I found the article of Cronin's anti Justine forecast.
Sixteen not-so-sweet predictions for 2006
1. Will Roger Federer win the calendar year Grand Slam?
No, but the dominant Swiss No. 1 will win the only Grand Slam title that still eludes him, the French Open. Federer — who's won five Grand Slam titles during the last two years — is finally showing some physical wear and tear, but mentally, he still has a tremendous amount of hunger and wants to prove that he's the best of all time.
The 24-year-old can't do that convincingly unless he wins the only major played on clay. With the right amount of patience and varied attack, he has the goods to reign in Paris. He'll also win the Australian Open again, but will have his winning streaks stopped at Wimbledon and the U.S. Open.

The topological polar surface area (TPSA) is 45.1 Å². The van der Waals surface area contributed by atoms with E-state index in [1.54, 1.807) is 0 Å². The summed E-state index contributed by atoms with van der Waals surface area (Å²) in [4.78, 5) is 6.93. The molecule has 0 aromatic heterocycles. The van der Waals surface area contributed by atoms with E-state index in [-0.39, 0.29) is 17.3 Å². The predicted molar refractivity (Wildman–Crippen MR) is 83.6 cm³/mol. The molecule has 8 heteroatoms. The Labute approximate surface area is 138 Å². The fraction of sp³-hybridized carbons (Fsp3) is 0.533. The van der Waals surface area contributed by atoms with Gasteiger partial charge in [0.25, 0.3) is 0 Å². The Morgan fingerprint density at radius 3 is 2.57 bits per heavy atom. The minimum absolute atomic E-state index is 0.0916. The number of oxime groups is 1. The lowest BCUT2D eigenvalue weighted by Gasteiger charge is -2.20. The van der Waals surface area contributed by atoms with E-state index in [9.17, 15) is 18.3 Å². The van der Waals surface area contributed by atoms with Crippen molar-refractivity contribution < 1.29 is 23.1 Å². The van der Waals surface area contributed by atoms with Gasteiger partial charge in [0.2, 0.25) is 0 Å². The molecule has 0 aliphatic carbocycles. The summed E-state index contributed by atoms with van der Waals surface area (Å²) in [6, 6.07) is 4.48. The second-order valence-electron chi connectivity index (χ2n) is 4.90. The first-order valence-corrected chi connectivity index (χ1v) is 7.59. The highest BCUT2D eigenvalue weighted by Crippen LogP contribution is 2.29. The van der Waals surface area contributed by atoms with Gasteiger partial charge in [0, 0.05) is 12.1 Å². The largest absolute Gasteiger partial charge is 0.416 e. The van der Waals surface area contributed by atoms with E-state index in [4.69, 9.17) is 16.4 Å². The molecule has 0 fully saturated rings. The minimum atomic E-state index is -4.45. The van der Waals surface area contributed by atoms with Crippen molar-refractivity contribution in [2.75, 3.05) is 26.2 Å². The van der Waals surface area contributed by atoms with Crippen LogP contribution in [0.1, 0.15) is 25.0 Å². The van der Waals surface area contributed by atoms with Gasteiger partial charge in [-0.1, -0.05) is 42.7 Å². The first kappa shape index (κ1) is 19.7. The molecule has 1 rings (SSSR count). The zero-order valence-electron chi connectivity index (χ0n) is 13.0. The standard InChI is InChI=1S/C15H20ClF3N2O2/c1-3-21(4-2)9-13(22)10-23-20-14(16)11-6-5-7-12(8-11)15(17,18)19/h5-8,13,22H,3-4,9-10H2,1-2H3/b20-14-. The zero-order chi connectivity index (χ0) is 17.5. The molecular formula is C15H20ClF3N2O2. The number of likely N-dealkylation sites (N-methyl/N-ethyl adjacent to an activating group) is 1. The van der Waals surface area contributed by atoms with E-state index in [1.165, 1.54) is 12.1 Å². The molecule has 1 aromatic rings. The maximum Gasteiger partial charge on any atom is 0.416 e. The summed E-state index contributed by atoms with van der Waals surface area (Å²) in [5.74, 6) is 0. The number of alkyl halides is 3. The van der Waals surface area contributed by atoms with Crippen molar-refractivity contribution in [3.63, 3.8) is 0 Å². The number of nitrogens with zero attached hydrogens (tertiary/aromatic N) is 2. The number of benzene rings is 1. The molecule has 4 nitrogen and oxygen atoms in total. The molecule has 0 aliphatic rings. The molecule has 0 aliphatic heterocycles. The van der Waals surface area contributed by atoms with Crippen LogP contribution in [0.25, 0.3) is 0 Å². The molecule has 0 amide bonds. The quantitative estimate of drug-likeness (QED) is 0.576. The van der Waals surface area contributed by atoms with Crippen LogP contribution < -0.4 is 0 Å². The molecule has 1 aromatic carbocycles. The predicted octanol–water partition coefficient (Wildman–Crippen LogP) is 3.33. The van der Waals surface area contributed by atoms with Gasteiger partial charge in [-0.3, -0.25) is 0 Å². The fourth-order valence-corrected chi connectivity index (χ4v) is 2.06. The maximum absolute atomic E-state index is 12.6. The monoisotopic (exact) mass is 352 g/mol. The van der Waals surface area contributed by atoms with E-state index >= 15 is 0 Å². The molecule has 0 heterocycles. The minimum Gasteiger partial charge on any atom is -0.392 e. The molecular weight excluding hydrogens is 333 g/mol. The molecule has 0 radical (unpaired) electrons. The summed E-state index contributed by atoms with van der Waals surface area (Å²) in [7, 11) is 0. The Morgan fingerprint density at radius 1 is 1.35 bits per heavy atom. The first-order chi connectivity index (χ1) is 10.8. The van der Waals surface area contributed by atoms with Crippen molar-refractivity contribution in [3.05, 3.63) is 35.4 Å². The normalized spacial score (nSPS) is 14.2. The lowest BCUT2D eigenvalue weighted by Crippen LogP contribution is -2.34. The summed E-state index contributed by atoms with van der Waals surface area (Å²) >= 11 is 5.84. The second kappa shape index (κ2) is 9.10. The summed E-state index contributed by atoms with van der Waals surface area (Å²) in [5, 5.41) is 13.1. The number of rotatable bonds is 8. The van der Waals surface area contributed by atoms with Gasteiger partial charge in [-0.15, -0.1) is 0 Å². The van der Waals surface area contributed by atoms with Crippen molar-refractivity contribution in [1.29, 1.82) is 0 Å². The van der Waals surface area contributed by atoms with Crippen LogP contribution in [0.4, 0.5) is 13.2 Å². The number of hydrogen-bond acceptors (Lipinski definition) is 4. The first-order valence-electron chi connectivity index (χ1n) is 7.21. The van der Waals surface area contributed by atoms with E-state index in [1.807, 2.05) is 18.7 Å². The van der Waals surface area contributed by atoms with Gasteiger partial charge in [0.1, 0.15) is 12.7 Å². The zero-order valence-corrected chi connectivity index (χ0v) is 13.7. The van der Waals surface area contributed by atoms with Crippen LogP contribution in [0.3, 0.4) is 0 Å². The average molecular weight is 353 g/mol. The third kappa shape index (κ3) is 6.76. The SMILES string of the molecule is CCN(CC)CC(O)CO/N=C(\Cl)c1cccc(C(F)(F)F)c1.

2. Will Rafael Nadal win a Grand Slam on a surface that isn't clay, and can he really challenge Federer week in and week out?
The 19-year-old Spaniard can but won't be a significant challenger in 2006 until he gets healthy again. The brawny lefty played a ton last year and needs to seriously reduce his schedule, but he's improving his serve — the weakest part of his game — and is adding stick to his backhand. This lightning-quick defender's time in the sunshine won't come until the U.S. Open, but he'll make waves all year long and get into Fed's head.
3. Will Andy Roddick regain his confidence and win another Slam title?